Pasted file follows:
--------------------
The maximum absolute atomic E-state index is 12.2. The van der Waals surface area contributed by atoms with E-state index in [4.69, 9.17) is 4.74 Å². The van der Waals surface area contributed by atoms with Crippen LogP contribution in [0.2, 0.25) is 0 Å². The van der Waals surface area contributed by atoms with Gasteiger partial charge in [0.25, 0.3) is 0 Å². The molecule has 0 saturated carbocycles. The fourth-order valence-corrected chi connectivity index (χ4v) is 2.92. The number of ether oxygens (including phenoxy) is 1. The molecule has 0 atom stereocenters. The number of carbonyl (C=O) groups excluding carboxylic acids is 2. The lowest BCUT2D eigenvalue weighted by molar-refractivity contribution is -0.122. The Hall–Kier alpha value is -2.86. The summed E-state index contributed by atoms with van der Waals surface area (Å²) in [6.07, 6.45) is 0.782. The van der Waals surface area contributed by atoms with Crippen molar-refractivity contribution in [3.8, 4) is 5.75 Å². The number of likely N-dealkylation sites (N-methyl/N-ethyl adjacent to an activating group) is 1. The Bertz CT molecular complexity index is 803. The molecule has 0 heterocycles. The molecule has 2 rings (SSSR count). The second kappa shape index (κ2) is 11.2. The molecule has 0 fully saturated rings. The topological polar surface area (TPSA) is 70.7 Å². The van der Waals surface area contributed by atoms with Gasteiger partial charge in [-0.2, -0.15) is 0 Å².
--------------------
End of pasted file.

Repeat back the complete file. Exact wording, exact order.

The maximum absolute atomic E-state index is 12.2. The van der Waals surface area contributed by atoms with E-state index in [4.69, 9.17) is 4.74 Å². The van der Waals surface area contributed by atoms with Crippen LogP contribution in [0.2, 0.25) is 0 Å². The van der Waals surface area contributed by atoms with Gasteiger partial charge in [0.25, 0.3) is 0 Å². The molecule has 0 saturated carbocycles. The fourth-order valence-corrected chi connectivity index (χ4v) is 2.92. The number of ether oxygens (including phenoxy) is 1. The molecule has 0 atom stereocenters. The number of carbonyl (C=O) groups excluding carboxylic acids is 2. The lowest BCUT2D eigenvalue weighted by molar-refractivity contribution is -0.122. The Hall–Kier alpha value is -2.86. The summed E-state index contributed by atoms with van der Waals surface area (Å²) in [6.07, 6.45) is 0.782. The van der Waals surface area contributed by atoms with Crippen molar-refractivity contribution in [3.8, 4) is 5.75 Å². The number of likely N-dealkylation sites (N-methyl/N-ethyl adjacent to an activating group) is 1. The Bertz CT molecular complexity index is 803. The molecule has 0 heterocycles. The molecule has 2 rings (SSSR count). The second kappa shape index (κ2) is 11.2. The molecule has 0 fully saturated rings. The topological polar surface area (TPSA) is 70.7 Å². The van der Waals surface area contributed by atoms with Gasteiger partial charge in [-0.2, -0.15) is 0 Å².